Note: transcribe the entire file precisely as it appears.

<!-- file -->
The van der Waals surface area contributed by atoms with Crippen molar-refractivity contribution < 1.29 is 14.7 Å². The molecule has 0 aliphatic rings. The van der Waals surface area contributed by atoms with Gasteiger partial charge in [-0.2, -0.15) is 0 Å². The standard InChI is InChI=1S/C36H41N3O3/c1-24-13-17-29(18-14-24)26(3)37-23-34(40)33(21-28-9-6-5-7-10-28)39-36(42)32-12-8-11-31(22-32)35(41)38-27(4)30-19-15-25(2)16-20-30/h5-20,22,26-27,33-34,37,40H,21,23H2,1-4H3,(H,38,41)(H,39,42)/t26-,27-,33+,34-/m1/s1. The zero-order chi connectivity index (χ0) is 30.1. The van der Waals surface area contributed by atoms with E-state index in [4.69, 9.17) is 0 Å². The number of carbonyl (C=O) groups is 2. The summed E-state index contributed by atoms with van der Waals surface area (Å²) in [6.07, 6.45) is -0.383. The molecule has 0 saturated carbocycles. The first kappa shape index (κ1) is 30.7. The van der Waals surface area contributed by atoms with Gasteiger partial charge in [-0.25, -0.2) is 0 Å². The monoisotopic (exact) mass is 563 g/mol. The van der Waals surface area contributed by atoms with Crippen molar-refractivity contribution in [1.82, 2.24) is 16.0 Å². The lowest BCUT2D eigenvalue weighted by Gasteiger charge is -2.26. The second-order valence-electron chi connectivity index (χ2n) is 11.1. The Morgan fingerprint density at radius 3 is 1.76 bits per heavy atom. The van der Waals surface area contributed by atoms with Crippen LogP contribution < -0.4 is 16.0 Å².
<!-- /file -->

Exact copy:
The van der Waals surface area contributed by atoms with Crippen molar-refractivity contribution < 1.29 is 14.7 Å². The molecule has 0 aliphatic rings. The van der Waals surface area contributed by atoms with Gasteiger partial charge in [-0.2, -0.15) is 0 Å². The standard InChI is InChI=1S/C36H41N3O3/c1-24-13-17-29(18-14-24)26(3)37-23-34(40)33(21-28-9-6-5-7-10-28)39-36(42)32-12-8-11-31(22-32)35(41)38-27(4)30-19-15-25(2)16-20-30/h5-20,22,26-27,33-34,37,40H,21,23H2,1-4H3,(H,38,41)(H,39,42)/t26-,27-,33+,34-/m1/s1. The zero-order chi connectivity index (χ0) is 30.1. The van der Waals surface area contributed by atoms with E-state index in [4.69, 9.17) is 0 Å². The number of carbonyl (C=O) groups is 2. The summed E-state index contributed by atoms with van der Waals surface area (Å²) in [6.07, 6.45) is -0.383. The molecule has 0 saturated carbocycles. The first kappa shape index (κ1) is 30.7. The van der Waals surface area contributed by atoms with Gasteiger partial charge in [-0.25, -0.2) is 0 Å². The monoisotopic (exact) mass is 563 g/mol. The van der Waals surface area contributed by atoms with Crippen molar-refractivity contribution in [1.82, 2.24) is 16.0 Å². The lowest BCUT2D eigenvalue weighted by Gasteiger charge is -2.26. The second-order valence-electron chi connectivity index (χ2n) is 11.1. The Morgan fingerprint density at radius 3 is 1.76 bits per heavy atom. The van der Waals surface area contributed by atoms with Crippen LogP contribution < -0.4 is 16.0 Å².